The shift towards low-emission mobility in Finland took a leap when the capital of Helsinki, in June, decided to start using advanced biofuels in all city buses, working machines and other heavy-duty vehicles by 2020. The fuels are made of residues and waste.
The shift will remarkably cut CO2 emissions of the existing fleet. The buses will also meet strict emission requirements and achieve significant NOx, NO2 and PM reductions. The regional transport system will be decarbonised in a very cost-effective manner. The air quality in the Helsinki area is expected to improve especially in the city center. The shift is a result of the Smart & Clean project which aims at making the Helsinki area transport system the most interesting low emission transport system in the world. Using high quality, advanced biofuels does not necessarily mean new infrastructure for alternative fuels or new vehicles, meaning results can be reached at reasonable costs without high investment.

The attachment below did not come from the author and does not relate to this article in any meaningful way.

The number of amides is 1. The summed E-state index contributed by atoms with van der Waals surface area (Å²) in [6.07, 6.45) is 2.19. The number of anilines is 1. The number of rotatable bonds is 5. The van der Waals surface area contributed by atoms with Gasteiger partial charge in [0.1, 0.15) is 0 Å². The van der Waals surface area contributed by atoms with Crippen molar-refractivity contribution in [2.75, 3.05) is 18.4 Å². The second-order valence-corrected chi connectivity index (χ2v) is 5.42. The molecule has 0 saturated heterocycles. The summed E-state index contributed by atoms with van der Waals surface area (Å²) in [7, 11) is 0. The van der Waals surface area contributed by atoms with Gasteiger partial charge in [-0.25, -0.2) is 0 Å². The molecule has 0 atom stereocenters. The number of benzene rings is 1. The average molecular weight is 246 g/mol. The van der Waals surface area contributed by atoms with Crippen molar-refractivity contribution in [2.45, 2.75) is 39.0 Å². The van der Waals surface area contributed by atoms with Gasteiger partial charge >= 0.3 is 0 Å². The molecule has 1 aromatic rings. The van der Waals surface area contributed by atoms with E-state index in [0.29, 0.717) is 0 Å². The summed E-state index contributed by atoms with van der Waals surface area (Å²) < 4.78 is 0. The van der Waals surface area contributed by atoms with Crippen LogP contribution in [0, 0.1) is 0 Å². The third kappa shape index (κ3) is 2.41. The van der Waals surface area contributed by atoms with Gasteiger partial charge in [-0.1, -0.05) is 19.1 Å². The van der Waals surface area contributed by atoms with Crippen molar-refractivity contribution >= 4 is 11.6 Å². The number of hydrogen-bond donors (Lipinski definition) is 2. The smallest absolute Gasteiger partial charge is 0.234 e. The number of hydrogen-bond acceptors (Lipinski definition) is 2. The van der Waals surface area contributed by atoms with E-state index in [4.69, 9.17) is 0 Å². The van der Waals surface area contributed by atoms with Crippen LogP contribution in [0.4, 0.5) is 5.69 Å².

Using high quality advanced biofuels, particle emissions can be cut by as high as 30% and GHG emissions will be cut by 80-90%. The greenhouse gas savings is calculated with the methodology outlined in EU’s Renewable Energy Directive.
Some 1,400 buses are operating in the local traffic of the Helsinki area. The buses use 40.000 tons of fuels on an annual basis. The Bio-Sata project will be monitoring the effects on air quality, energy efficiency and service needs for the fleet. The arrangements of traffic in the Helsinki region is organised by the HSL arranging 360 million trips every year – and the number is growing. The turnover is €600 million.
The capacity of producing advanced biofuels in Finland is at the moment 500,000 tons of diesel but also some ethanol. The most largest producer is Neste Ltd.